• Instantaneous tempo may be calculated by low pass filters 332 which filter the energy of each comb oscillator, where the cut-off frequency of a given low pass filter is set as a function of its respective comb oscillator. In one embodiment, a Hanning window of length Wk is applied, where Wk is set to correspond to the delay lag of its respective comb-filter channel, according to the following equation.
  • R k [ n ] = 1 W k i = 0 T k - 1 w k [ i ] * ( y k [ n - i ] ) 2
  • The output of the periodicity estimator 302 includes beat spectra of the sound which is applied to the chroma transformer 304. The chroma transformer 304 includes a transformer 314 that transforms the received beat spectra to a function of frequency that is applied to a scalar 324 which scales the signal by the base 2 logarithm, that may be referenced to about 30 BPM. In some embodiments the reference level may be set at 60 BPM, or 1 Hz. This process may be represented by the following equation.
  • ω = log 2 BPM BPM refernece
  • Identical spectra are summed by summer 334 according to the following equation.
  • Ψ n [ ω ] = 1 L k = 0 L - 1 R n [ ω + 2 π * k ]
  • The summation results in rhythmic chroma data that may be plotted by a plotter 344 or displayed in polar coordinates. The rhythmic chroma data is a frequency distribution that exhibits a principal frequency of rhythmic events, the distribution having a width that is proportional to a modulation of the rhythmic events.
  • FIG. 4 depicts an example of a distribution of rhythmic chroma data, illustrating a main lobe at about 120 degrees and a minor lobe at about 230 degrees. The magnitude of the peak of the main lobe indicates the beat strength of the received signal. The peak of the main lobe is at a principal frequency of rhythmic events detected in the received signal, where the angle of the main lobe is indicative of the frequency of the main lobe. The width of the main lobe corresponds to an extent of modulation of the rhythmic events. The minor lobe indicates a sub harmonic of the principal frequency. Amplitude ratios of the peak of the fundamental frequency and the harmonics serve as a metric of beat salience; the clarity of the prevailing rhythmic percept.
  • Thus, one embodiment is a method of characterizing sound that includes receiving an audio signal representative of the sound. The method includes obtaining rhythmic chroma data by processing the audio signal. The rhythmic chroma data includes a distribution associated with a rhythm of the sound. The distribution has a peak amplitude at a principal frequency of rhythmic events and has a width associated with a modulation of the rhythmic events. The method may comprise decomposing an audio signal into sub bands that approximate critical bands of a cochlea to produce sub band waveforms. The number of sub bands may be at least four and usually not more than 25. In some embodiments, each successive sub band width increases logarithmically, base 2. Thus, the audio signal may be processed based on knowledge of the auditory system of a living being, such as a human being.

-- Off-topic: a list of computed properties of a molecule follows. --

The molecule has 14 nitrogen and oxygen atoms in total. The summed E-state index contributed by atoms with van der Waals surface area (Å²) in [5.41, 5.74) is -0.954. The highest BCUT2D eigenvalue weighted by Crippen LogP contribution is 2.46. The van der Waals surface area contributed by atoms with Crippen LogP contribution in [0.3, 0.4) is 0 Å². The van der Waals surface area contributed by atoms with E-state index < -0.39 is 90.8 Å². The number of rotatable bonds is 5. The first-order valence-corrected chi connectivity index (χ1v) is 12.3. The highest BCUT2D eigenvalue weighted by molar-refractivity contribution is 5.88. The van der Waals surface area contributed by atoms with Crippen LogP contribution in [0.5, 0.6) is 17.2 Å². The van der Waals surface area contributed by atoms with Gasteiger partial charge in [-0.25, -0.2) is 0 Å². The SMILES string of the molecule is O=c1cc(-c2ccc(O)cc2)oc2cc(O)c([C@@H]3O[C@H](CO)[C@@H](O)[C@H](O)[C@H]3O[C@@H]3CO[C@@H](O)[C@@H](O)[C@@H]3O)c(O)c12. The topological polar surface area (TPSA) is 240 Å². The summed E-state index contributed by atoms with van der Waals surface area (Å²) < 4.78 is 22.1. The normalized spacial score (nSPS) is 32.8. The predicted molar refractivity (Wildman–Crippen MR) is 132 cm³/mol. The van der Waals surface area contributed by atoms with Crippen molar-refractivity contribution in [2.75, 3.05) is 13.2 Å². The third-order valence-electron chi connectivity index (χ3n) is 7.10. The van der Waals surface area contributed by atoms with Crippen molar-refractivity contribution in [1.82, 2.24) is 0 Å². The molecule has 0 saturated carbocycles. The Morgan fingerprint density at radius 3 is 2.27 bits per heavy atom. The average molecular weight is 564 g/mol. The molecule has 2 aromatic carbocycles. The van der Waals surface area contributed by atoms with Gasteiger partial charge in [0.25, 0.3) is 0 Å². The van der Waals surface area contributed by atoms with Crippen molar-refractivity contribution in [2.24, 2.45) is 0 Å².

• The audio signal may be band pass filtered to exclude high frequencies while retaining some transitory oscillations. In some embodiments a series of pulses is generated that represent rhythmic events detected in a signal. A periodicity of the pulses may be estimated to obtain rhythmic chroma data. In an illustrative embodiment, obtaining the rhythmic chroma data from the estimated periodicity may include identifying a single octave range of periodicity data. In another illustrative embodiment, the signal may be characterized by cross-correlating rhythmic chroma data extracted from the signal.
  • Another embodiment is a sound analyzer that includes a digital signal processor configured to extract rhythmic chroma information from a first signal representative of the sound. The rhythmic chroma information has a distribution associated with rhythm embedded in the first signal. The distribution exhibits a peak amplitude at a principle frequency of rhythmic events and exhibits a width associated with a modulation of the rhythmic events. In some embodiments, the digital signal processor is further configured to increase or decrease the rhythm of the sound to match a rhythm embedded in a second signal. The second signal may be a music recording, or a motion signal, for example.
  • Further, an embodiment may also process the sound to alter a modulation of the rhythmic events. In an illustrative embodiment, different sound signals may be sorted or classified according to rhythmic chroma data of the sound signal. For example, the sounds may be sorted according to increasing or decreasing peak frequency and/or according to increasing or decreasing distribution width. As a further example, the sounds may be sorted based on a ratio of peak amplitudes, or based on a value of an auto correlation of rhythmic chroma data, or based on a cross correlation of rhythmic chroma data of the sound signal and rhythmic chroma data of a reference signal.